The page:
A nerve-racking noir from Australia, The Square is accompanied by a nine-minute curtain-raiser, a short film called “Spider,” from the same director, Nash Edgerton. The less you know about “Spider” the better. I’ll say this much: There may be no more effective sucker-punch demonstration in the perils of taking a joke too far.
It’s fabulously sick.
The Square, less so: Its mood is stern, and its suspense a different, crafty sort of accomplishment. The story follows a pattern of adultery and lovers’ plans for escape that go quite, quite badly, along the lines of Blood Simple but with fewer visual flourishes and a subtler brand of irony. The lovers, both married though not to each other, are Raymond (David Roberts), whose construction project gives the film its title, and Carla (Claire van der Boom), a hairstylist whose husband is a lowlevel criminal. Early in the picture, we see this man with the mullet stash a duffel bag full of ill-gotten cash into a crawlspace above the laundry room. We also see Carla watching and wondering how that money might best be used.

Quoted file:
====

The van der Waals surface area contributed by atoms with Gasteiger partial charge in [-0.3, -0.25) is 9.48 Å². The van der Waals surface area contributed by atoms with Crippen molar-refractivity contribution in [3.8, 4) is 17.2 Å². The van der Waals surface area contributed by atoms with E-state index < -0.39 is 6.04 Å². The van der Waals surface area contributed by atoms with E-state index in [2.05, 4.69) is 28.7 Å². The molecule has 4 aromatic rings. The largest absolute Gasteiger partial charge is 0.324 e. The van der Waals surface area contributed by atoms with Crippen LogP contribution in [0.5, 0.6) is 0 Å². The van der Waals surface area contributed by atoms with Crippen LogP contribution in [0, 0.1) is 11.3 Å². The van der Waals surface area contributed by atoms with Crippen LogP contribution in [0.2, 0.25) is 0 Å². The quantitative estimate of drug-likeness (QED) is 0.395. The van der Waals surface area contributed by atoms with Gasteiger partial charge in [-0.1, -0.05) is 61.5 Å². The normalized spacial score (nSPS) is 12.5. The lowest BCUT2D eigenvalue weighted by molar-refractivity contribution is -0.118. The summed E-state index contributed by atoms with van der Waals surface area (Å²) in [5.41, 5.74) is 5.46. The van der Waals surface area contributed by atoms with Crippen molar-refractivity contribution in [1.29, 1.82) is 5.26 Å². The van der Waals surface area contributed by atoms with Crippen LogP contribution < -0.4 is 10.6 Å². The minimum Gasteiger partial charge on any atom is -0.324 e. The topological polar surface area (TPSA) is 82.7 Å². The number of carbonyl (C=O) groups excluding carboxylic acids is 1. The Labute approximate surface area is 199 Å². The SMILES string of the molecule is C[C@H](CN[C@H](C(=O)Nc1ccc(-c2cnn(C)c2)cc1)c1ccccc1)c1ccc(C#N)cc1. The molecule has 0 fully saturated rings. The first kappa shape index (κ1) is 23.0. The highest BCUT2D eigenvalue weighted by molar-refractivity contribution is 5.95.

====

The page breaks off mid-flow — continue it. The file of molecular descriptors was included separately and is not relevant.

The screws tighten. The lovers hire an arsonist to dispose of Carla’s house, but not before they clear out the money. The arson job goes quite, quite badly, and from there, The Square becomes a study in Roberts’ increasingly distraught face, as he struggles to maintain a facade of normalcy while guilt, evasion and bodies pile up around him. There are some wonderful touches. The two key couples in The Square live across a river from each other. We’re told the river plays host to the occasional shark. (Information like that rarely goes unexploited in a thriller.) A blackmailer enters the narrative, identity unknown both to Ray and to the audience, at least for a nice long while.
If The Square has limitations, it’s because the mainspring of the plot keeps the characters interesting without allowing for much in the way of psychology or surprise. Van der Boom’s performance is probably the best of the batch, though her role is on the thin side. The stringalong, bad-to-worse nature of The Square affords a distinct, if sour, sort of satisfaction. Yet its construction is a thing of considerable soundness.
Taken together, The Square and “Spider” are a fine pair of calling cards. Hollywood can always use talent like Nash Edgerton and his brother, Joel, who co-wrote the script with Matthew Dabner and who plays Billy, the arsonist whose lax sense of quality control allows each subsequent twist a chance to spin forward, like a top spun by Fate.
—MCT, Tribune Newspapers